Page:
CANE…Blazing Fireplace

September 23rd, 2011


The scene that I choose is the fireplace scene. When the film maker shoots Mr. Cane in front of the fireplace in the living of the house. The shot is showing all the power had and lost. The scene really captures the enormity of the fireplace to me showing the power he has over his wife and empire. The scene then shows when he enters that his wife is always working on a new puzzle. This to tells me that she is bored and yearns to use her mind for more then it’s being allowed, which untimely lead to her strengthening her mind’s problem solving skills. This time allowed for her to realize she could solve her own life’s puzzle. This would be leaving Mr. Cane the same way he decided to leave his first wife.


The scene also plays with the use of sound. When he enters the scene he has to yell just so his wife can hear him showing the distance between husband and wife. The use of depth of field was used heavily in this scene whenever he entered and when he sat in the chair it showed distance between characters. Also the yelling in the scene was so loud and obscure that it provided a bit of comic relief for the scene. This scene almost mirrors the beautifully crafted breakfast montage of Mr. Cane’s first marriage.


There were repeated techniques used throughout the movie such as backlighting, long takes, framing and looks of realism. The use of the newspaper headlines to connect a scene to another scene. Also it had a cartoon map which to me used a completely different movie concept in its self. The use of time in the movie, the way that the snow built up on the sled. Also the low angle shots in the scene after the scandal in the office in the stairwell. The scene when Mr. Canes meets his second wife and they share a “gaze”, that really showed and conveyed the emotions between the two characters.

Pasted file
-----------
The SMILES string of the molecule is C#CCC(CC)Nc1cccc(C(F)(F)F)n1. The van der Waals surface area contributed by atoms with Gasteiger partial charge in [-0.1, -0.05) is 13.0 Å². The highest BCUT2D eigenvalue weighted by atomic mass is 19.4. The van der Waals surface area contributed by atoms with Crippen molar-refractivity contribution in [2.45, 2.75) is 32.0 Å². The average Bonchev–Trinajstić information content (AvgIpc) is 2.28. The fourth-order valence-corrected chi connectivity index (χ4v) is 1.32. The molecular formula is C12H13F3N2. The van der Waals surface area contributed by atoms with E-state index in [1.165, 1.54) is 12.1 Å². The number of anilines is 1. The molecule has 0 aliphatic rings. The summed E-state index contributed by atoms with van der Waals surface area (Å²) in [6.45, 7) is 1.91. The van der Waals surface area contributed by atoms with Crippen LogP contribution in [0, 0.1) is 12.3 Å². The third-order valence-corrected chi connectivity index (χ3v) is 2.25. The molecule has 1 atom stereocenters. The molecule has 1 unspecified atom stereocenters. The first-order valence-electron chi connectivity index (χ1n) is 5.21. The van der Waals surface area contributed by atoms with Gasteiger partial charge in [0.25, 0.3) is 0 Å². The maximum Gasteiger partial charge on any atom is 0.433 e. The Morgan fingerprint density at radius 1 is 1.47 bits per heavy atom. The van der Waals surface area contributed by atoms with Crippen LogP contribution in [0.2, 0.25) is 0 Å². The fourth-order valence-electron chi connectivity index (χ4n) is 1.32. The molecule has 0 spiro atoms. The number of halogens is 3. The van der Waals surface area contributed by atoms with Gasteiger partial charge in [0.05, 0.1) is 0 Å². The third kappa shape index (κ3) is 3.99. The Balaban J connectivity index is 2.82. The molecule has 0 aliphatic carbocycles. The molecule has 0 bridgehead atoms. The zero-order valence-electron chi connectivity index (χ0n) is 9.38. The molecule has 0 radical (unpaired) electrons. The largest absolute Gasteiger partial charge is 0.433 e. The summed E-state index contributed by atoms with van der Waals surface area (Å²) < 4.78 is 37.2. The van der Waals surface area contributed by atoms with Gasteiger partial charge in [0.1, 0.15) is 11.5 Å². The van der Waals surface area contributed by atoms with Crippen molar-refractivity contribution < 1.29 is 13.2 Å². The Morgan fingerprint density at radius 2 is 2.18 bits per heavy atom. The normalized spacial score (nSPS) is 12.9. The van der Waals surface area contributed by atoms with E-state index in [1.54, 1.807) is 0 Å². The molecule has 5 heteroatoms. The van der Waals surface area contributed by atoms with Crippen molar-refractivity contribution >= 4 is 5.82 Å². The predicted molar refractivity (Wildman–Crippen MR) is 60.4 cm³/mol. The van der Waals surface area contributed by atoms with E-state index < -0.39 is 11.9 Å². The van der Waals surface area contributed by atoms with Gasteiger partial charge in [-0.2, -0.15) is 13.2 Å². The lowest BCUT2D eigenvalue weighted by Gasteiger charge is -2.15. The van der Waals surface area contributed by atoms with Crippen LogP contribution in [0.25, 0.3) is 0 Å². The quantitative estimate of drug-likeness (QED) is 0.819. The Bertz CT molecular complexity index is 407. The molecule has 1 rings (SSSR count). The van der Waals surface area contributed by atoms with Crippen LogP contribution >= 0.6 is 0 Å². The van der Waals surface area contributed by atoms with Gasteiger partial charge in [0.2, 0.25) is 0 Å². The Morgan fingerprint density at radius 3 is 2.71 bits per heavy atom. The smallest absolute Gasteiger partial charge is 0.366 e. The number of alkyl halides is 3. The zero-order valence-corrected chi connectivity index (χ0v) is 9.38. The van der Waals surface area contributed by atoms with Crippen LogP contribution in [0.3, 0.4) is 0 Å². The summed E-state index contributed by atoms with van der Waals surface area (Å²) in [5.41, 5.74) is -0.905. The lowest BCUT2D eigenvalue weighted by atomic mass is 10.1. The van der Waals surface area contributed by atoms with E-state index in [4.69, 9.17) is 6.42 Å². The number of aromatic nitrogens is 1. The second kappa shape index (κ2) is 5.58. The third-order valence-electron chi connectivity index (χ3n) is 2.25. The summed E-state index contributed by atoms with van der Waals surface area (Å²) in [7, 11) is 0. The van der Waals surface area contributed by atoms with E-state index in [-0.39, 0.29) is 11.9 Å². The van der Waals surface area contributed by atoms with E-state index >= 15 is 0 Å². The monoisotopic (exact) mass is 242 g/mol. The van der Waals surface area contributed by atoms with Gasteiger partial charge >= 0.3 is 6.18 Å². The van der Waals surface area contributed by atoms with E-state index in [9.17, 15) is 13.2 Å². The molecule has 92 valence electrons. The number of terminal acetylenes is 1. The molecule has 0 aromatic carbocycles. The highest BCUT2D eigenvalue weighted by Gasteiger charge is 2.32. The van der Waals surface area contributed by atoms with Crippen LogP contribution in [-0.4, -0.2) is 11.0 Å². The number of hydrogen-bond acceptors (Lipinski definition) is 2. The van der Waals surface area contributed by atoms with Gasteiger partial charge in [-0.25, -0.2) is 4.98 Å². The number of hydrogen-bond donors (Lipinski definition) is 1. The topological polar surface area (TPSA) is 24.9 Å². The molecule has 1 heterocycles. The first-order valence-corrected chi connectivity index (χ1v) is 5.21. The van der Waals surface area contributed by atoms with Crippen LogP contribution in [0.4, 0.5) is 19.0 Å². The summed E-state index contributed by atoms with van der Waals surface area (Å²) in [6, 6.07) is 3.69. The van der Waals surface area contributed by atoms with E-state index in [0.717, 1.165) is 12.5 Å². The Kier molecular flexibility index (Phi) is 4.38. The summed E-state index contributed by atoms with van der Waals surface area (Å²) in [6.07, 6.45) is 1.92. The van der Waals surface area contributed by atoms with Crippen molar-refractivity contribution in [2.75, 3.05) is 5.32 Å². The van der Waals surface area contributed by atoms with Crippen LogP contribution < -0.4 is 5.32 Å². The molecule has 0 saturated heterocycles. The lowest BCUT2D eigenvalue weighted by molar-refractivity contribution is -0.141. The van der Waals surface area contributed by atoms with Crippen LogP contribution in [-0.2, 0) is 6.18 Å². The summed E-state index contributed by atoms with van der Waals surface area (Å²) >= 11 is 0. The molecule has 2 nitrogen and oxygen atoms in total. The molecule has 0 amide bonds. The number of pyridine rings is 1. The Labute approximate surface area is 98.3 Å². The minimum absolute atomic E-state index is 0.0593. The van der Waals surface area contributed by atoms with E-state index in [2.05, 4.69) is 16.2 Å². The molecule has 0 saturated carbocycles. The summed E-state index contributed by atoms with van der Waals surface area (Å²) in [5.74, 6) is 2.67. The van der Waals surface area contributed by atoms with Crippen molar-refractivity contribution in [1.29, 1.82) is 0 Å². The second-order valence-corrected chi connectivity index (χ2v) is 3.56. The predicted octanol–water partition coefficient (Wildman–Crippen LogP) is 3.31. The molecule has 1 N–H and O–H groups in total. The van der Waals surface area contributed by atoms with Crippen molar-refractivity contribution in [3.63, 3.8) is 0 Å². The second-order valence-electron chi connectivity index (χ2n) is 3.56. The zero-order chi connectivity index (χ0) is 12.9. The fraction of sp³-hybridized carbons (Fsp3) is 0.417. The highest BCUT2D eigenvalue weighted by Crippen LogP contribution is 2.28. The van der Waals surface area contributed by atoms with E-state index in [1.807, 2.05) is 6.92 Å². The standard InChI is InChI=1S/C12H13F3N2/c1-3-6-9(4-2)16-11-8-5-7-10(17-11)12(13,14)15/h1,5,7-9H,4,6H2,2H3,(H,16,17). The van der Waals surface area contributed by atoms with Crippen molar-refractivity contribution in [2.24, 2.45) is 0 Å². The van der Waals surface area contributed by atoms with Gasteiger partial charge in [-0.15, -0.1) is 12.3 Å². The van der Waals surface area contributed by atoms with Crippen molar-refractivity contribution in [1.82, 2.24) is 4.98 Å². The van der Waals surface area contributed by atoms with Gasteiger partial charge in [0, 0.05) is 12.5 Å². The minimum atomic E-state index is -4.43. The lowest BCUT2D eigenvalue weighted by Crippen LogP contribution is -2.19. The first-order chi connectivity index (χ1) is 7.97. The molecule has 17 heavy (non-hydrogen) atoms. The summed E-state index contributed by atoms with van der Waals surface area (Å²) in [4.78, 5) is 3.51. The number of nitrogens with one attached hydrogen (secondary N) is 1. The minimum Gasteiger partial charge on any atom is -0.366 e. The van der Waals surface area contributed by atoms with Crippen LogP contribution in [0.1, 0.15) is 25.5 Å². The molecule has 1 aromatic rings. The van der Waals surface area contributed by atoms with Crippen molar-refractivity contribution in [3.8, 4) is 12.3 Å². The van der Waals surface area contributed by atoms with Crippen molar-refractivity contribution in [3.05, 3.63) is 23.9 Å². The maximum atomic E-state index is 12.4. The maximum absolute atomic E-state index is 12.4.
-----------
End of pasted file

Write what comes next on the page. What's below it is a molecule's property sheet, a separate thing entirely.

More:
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One Response to “CANE…Blazing Fireplace”

  1. Francesca Scaturro on October 21, 2011 12:06 am

    You mentioned some important things that I didn’t even think about. The size of the fireplace compared to his wife does show his power over her, and in a sense shows how he prizes materialistic things over his wife. Towards the end of the movie Kane doesn’t even interact with his wife, and everything hey try to talk about turns into an argument. This scene is very important in showing how distant they grew. It’s a sad scene because he’s already lost his first marriage because of Susan Alexander, and now this relationship is going to the ground as well.

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